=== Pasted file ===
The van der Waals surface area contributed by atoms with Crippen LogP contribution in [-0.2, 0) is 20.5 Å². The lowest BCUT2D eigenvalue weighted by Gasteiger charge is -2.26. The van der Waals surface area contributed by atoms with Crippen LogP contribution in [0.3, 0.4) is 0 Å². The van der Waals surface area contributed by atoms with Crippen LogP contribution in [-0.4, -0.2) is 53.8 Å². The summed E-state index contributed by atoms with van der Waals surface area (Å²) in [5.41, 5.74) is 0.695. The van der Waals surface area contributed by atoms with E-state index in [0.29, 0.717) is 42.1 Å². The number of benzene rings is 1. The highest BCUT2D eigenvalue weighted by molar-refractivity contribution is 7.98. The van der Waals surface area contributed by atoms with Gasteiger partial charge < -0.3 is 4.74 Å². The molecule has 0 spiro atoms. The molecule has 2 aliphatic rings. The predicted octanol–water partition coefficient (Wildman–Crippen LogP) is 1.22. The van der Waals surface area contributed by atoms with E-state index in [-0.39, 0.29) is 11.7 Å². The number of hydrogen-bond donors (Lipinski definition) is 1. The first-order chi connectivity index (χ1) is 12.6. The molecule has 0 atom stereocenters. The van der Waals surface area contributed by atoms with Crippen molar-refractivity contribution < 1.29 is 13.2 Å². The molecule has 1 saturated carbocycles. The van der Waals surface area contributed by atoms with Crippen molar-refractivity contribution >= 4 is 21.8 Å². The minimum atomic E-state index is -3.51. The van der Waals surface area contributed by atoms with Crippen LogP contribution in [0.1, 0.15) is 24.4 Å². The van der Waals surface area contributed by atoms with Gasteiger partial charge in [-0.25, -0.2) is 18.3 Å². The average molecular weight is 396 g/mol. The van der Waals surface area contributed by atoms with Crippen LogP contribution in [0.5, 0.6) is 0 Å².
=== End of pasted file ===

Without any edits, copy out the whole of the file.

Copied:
The van der Waals surface area contributed by atoms with Crippen LogP contribution in [-0.2, 0) is 20.5 Å². The lowest BCUT2D eigenvalue weighted by Gasteiger charge is -2.26. The van der Waals surface area contributed by atoms with Crippen LogP contribution in [0.3, 0.4) is 0 Å². The van der Waals surface area contributed by atoms with Crippen LogP contribution in [-0.4, -0.2) is 53.8 Å². The summed E-state index contributed by atoms with van der Waals surface area (Å²) in [5.41, 5.74) is 0.695. The van der Waals surface area contributed by atoms with E-state index in [0.29, 0.717) is 42.1 Å². The number of benzene rings is 1. The highest BCUT2D eigenvalue weighted by molar-refractivity contribution is 7.98. The van der Waals surface area contributed by atoms with Gasteiger partial charge < -0.3 is 4.74 Å². The molecule has 0 spiro atoms. The molecule has 2 aliphatic rings. The predicted octanol–water partition coefficient (Wildman–Crippen LogP) is 1.22. The van der Waals surface area contributed by atoms with E-state index in [-0.39, 0.29) is 11.7 Å². The number of hydrogen-bond donors (Lipinski definition) is 1. The first-order chi connectivity index (χ1) is 12.6. The molecule has 0 atom stereocenters. The van der Waals surface area contributed by atoms with Crippen molar-refractivity contribution < 1.29 is 13.2 Å². The molecule has 1 saturated carbocycles. The van der Waals surface area contributed by atoms with Crippen molar-refractivity contribution >= 4 is 21.8 Å². The minimum atomic E-state index is -3.51. The van der Waals surface area contributed by atoms with Crippen LogP contribution in [0.1, 0.15) is 24.4 Å². The van der Waals surface area contributed by atoms with Gasteiger partial charge in [-0.25, -0.2) is 18.3 Å². The average molecular weight is 396 g/mol. The van der Waals surface area contributed by atoms with Crippen LogP contribution in [0.5, 0.6) is 0 Å².